CDE project 6 section 4.7: Negative or positive images in fundraising? Some straight talk.

Written by
Jeff Brooks
Added
June 01, 2017

The use and misuse of emotion. Section 4: emotions and donors.  

4.7.

From Future Fundraising Now

Negative or positive images in fundraising?

Some straight talk.

by Jeff Brooks

Do negative images work in fundraising?  

There really isn’t a meaningful answer to that question, because it’s not a meaningful question by itself. It’s a lot like asking ‘Do colours work in fundraising?’  

The Cause Marketing blog raised the issue in an article called Don’t Use Exploitive Images in Charitable Appeals, Real World Results Suggest. The post is about the Austin Humane Society, which used the image of a happy dog in fundraising, different from the typical sad animal imagery, and saw a significant increase in fundraising results.  

Does this prove that positive images are better for fundraising than negative?  

Not even close.  

It shows that one positive image in one particular situation (and time and place) did well. That’s all we know from this information.  

It would be nuts for anyone to respond by making a wholesale switch to happy images. On the other hand, it would be a mistake to ignore the information and not look into using positive images if you believe they never work.  

The truth is, some positive images work. Some don’t. Same with negative images. In fact, positive and negative aren't really meaningful categories when it comes to fundraising.  

The only categories that matter are ‘compelling’ and ‘not compelling.’  

Here’s how to pick winning fundraising images, positive or negative:  

  • Remove I like and I dislike from your criteria. Those are not relevant considerations, and they’re very likely to lead you astray.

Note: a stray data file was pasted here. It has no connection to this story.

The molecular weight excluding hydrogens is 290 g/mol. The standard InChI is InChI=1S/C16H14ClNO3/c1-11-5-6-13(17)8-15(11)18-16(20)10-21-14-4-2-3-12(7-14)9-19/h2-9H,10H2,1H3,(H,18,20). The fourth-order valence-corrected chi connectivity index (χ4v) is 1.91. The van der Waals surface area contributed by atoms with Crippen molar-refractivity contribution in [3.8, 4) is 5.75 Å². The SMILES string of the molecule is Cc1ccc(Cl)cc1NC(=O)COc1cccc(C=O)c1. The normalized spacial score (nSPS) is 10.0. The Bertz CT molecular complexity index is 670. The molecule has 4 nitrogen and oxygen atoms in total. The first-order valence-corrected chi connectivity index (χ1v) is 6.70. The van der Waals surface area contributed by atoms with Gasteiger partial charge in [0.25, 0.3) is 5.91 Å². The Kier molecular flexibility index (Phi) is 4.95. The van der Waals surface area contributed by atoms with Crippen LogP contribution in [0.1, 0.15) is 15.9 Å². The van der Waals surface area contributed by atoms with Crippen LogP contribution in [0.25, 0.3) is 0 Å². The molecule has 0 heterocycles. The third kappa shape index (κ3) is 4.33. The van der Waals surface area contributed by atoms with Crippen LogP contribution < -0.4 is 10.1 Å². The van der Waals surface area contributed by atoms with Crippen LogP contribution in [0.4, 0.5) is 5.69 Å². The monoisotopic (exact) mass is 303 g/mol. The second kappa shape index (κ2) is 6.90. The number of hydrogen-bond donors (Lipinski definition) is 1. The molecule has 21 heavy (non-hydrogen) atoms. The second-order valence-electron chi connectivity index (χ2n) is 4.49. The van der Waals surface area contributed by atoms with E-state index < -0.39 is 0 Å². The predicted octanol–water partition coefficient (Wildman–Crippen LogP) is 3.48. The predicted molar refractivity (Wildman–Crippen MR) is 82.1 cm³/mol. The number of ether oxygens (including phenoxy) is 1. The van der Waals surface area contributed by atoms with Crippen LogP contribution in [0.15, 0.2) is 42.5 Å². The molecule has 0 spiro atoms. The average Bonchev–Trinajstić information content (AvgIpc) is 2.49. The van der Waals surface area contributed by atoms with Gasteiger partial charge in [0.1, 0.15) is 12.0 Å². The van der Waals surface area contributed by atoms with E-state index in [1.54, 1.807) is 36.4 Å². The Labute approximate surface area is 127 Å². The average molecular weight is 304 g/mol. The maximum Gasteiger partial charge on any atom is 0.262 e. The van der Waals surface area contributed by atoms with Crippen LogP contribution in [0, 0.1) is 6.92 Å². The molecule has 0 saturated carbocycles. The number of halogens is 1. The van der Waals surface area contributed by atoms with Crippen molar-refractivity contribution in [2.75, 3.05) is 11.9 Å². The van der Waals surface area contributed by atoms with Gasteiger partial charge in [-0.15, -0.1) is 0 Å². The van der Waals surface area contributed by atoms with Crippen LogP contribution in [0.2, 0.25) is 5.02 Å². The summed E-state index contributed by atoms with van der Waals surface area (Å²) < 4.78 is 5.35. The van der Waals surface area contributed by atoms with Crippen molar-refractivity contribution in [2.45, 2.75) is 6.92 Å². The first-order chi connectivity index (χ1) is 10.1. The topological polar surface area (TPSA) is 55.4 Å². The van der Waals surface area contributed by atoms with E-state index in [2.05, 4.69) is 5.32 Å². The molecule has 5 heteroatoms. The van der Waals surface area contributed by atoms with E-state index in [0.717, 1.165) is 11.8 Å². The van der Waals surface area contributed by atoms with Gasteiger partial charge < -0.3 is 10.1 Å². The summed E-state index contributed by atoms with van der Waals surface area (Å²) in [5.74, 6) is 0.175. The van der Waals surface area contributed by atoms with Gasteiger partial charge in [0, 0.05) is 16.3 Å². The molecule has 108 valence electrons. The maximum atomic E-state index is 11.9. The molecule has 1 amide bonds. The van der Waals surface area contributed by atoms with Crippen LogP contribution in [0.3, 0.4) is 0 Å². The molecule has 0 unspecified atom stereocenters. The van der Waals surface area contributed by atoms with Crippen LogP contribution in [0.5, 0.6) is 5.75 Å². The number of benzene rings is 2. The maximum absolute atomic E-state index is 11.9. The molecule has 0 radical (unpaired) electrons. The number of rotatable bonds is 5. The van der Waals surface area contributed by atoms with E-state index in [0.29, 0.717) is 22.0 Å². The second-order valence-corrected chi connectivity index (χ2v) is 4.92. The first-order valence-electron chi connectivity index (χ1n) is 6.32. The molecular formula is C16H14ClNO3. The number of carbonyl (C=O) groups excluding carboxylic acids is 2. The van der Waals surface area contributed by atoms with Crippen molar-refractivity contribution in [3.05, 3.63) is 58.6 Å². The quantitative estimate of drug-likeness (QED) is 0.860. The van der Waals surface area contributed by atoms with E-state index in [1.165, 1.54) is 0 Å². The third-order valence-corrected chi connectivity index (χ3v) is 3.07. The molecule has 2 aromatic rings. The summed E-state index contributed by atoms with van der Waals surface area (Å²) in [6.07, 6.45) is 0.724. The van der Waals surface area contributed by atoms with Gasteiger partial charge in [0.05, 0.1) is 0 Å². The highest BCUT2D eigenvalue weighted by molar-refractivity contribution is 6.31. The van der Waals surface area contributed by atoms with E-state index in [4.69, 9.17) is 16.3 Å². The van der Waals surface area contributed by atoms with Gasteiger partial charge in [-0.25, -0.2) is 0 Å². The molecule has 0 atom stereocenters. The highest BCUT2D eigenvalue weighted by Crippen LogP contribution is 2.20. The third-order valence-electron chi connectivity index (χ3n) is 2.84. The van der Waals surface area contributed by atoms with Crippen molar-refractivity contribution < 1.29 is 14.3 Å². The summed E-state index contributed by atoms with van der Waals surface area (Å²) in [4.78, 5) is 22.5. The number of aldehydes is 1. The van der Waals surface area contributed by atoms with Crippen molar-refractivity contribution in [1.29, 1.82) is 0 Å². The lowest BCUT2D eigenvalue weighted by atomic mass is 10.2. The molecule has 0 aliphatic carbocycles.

• Ask yourself if the image tells the same story as the words. So often, there's a vast disconnect between the words and the images in fundraising.
  • Ask yourself, What will a non-expert see? This is very hard to do. It can help to ask an actual non-expert to tell you what they see in the photo. Don’t ask for a critique of its quality or correctness; just have them tell you what they see.
  • Is it real? This is a subjective question, but it’s important. Does the photo seem to be of a real situation, or does it look staged or fake? 

I’ve found the following usually (but not always) to be true of the most compelling fundraising images:  

  • Colour is often better than black and white. But not always.
  • Eye contact with the subject is good.
  • One person is better than lots of people.
  • People work better than things.
  • Stock photography seldom works well. 

(This post first appeared on the Future Fundraising Now website on June 21, 2011. © Jeff Brooks 2016.)

About the author: Jeff Brooks

Jeff Brooks

Jeff Brooks, creative director at TrueSense Marketing, has served the nonprofit community for more than 20 years, working as a writer and creative director on behalf of a variety of organisations, including CARE, Bible League International, World Vision, Feeding America, World Relief and dozens of urban rescue missions and Salvation Army divisions. He blogs at Future Fundraising Now, podcasts at Fundraising is Beautiful and is a columnist forFundraising Successmagazine. In previous careers, he's been an English teacher and a classical musician. He lives in Seattle in the USA.

Related case studies or articles

CDE project 6 section 4: donors and emotion.

Selected articles exploring the role and impact of emotion on the donor experience.

This section is part of the Commission on the Donor Experience's project 6, the use and misuse of emotion. For the other sections and a detailed list of contents please click here.

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